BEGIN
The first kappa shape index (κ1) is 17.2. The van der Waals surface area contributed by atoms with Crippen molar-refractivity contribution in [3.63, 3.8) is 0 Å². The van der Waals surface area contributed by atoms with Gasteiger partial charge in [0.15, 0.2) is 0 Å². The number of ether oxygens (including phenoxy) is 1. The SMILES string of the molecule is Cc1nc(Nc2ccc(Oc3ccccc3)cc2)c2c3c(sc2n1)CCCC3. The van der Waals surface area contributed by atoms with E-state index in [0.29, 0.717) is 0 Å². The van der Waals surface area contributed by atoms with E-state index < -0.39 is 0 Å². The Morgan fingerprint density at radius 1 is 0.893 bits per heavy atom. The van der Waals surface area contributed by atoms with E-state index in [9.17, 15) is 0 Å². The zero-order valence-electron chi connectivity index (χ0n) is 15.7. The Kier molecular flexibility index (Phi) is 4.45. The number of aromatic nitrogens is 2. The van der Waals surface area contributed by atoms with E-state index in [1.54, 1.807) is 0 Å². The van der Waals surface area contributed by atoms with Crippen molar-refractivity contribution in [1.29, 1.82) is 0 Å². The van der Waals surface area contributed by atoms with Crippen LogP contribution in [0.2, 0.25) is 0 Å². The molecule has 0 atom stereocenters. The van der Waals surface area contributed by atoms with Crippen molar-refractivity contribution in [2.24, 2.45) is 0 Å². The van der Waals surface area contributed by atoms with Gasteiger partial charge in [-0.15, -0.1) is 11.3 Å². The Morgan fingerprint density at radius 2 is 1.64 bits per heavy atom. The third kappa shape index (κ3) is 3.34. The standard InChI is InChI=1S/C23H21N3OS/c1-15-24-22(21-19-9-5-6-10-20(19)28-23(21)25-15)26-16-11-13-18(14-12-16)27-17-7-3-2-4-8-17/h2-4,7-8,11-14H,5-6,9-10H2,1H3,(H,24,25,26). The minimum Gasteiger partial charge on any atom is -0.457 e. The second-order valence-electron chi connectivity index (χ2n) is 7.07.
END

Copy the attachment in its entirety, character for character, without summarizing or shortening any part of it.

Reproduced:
The first kappa shape index (κ1) is 17.2. The van der Waals surface area contributed by atoms with Crippen molar-refractivity contribution in [3.63, 3.8) is 0 Å². The van der Waals surface area contributed by atoms with Gasteiger partial charge in [0.15, 0.2) is 0 Å². The number of ether oxygens (including phenoxy) is 1. The SMILES string of the molecule is Cc1nc(Nc2ccc(Oc3ccccc3)cc2)c2c3c(sc2n1)CCCC3. The van der Waals surface area contributed by atoms with E-state index in [0.29, 0.717) is 0 Å². The van der Waals surface area contributed by atoms with E-state index < -0.39 is 0 Å². The Morgan fingerprint density at radius 1 is 0.893 bits per heavy atom. The van der Waals surface area contributed by atoms with E-state index in [9.17, 15) is 0 Å². The zero-order valence-electron chi connectivity index (χ0n) is 15.7. The Kier molecular flexibility index (Phi) is 4.45. The number of aromatic nitrogens is 2. The van der Waals surface area contributed by atoms with E-state index in [1.54, 1.807) is 0 Å². The van der Waals surface area contributed by atoms with Crippen molar-refractivity contribution in [1.29, 1.82) is 0 Å². The van der Waals surface area contributed by atoms with Crippen LogP contribution in [0.2, 0.25) is 0 Å². The molecule has 0 atom stereocenters. The van der Waals surface area contributed by atoms with Crippen molar-refractivity contribution in [2.24, 2.45) is 0 Å². The van der Waals surface area contributed by atoms with Gasteiger partial charge in [-0.15, -0.1) is 11.3 Å². The Morgan fingerprint density at radius 2 is 1.64 bits per heavy atom. The third kappa shape index (κ3) is 3.34. The standard InChI is InChI=1S/C23H21N3OS/c1-15-24-22(21-19-9-5-6-10-20(19)28-23(21)25-15)26-16-11-13-18(14-12-16)27-17-7-3-2-4-8-17/h2-4,7-8,11-14H,5-6,9-10H2,1H3,(H,24,25,26). The minimum Gasteiger partial charge on any atom is -0.457 e. The second-order valence-electron chi connectivity index (χ2n) is 7.07.